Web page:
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American Government
Stories of a Nation, Brief Edition

First Edition


January 2018 | 608 pages | CQ Press

 

“The Brief edition of American Government: Stories of a Nation outlines the crucial areas and helps guide students along to what they should know… I am confident this approach is what students are looking for.”

—Frank Fuller, Chestnut Hill College

 

American government is not just one story—it’s many stories. Our stories. And they are still being told.

 

In American Government: Stories of a Nation, author Scott Abernathy tunes in to the voices of America’s people, showing how diverse ideas throughout our nation’s history have shaped our political institutions, our identities, the way we participate and behave, the laws we live by, and the challenges we face. His storytelling approach brings the core concepts of government to life, making them meaningful and memorable, and allowing all students to see themselves reflected in the pages. For the new Brief Edition, Abernathy has carefully condensed and updated the content from the Full version, giving your students the information they need--and the stories they relate to--in a more concise, value-oriented package.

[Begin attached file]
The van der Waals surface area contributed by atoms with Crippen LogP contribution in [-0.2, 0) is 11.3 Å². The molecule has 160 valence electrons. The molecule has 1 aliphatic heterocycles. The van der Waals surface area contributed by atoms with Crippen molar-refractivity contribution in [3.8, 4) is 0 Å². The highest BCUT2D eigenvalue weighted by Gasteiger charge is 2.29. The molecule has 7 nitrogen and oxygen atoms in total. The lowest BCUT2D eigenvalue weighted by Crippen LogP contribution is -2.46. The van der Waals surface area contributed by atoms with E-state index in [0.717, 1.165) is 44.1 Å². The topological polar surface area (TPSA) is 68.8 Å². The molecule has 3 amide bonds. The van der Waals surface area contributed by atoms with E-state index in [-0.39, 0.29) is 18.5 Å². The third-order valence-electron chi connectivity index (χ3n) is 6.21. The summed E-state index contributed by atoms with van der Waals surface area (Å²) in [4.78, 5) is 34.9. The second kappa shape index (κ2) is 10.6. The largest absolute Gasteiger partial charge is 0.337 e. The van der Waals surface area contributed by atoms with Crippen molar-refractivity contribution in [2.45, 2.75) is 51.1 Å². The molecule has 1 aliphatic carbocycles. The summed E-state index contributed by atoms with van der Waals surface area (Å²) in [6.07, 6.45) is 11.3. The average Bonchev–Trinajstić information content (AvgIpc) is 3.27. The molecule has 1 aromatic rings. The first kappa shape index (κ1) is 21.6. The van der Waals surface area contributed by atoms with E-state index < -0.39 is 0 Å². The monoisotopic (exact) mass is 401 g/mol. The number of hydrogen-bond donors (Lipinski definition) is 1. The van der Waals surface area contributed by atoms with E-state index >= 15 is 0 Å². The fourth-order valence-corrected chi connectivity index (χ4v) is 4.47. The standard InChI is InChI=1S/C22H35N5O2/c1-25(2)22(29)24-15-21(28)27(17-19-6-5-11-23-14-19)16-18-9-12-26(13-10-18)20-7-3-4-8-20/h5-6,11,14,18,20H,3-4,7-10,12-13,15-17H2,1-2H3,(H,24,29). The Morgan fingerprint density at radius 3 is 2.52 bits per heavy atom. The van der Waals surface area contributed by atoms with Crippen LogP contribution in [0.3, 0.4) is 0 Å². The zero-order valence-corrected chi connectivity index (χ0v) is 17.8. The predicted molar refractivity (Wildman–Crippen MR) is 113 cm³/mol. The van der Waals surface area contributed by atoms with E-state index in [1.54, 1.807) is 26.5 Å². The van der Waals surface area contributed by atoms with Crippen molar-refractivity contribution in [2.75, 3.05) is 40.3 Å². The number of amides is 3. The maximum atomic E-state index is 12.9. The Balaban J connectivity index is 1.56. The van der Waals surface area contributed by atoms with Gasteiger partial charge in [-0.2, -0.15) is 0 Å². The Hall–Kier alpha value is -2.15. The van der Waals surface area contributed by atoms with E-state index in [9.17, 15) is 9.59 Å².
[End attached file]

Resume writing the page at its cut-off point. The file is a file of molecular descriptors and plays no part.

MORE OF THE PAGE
We want to hear students’ voices…

 

By telling us their story, your students can win $1,000. See all the details here:
SAGEpub.com/WhatsYourStory

 
Part I: Foundations
 
Chapter 1: Introduction: Americans Claim Their Rights
American Students Claim Their Rights  
American Political Culture is Built on a Set of Shared Ideas  
Political Ideas, Events, and Early Institutions Set the Stage for Revolution  
The Structure of Institutions Affects How Citizens Participate  
Conclusion: The American Experiment, Continued, and You Are Part of It  
 
Chapter 2: The Constitution of the United States: A New Vision of Representative Government
James Madison Plans for a Republic That Will Last  
The Confederal System Made Coordination Between the States Difficult  
Delegates Reach a Compromise at the Constitutional Convention  
Delegates Worked Out Details of the New Government  
Federalists and Antifederalists Fought Over Ratification  
Conclusion: The Motives of the Framers and the Effects of the Constitution are Still Being Debated  
 
Chapter 3: Federalism: The Changing Boundaries between the Nation and the States
The Fight for Access to Medical Marijuana Reveals Tensions Between State and Federal Law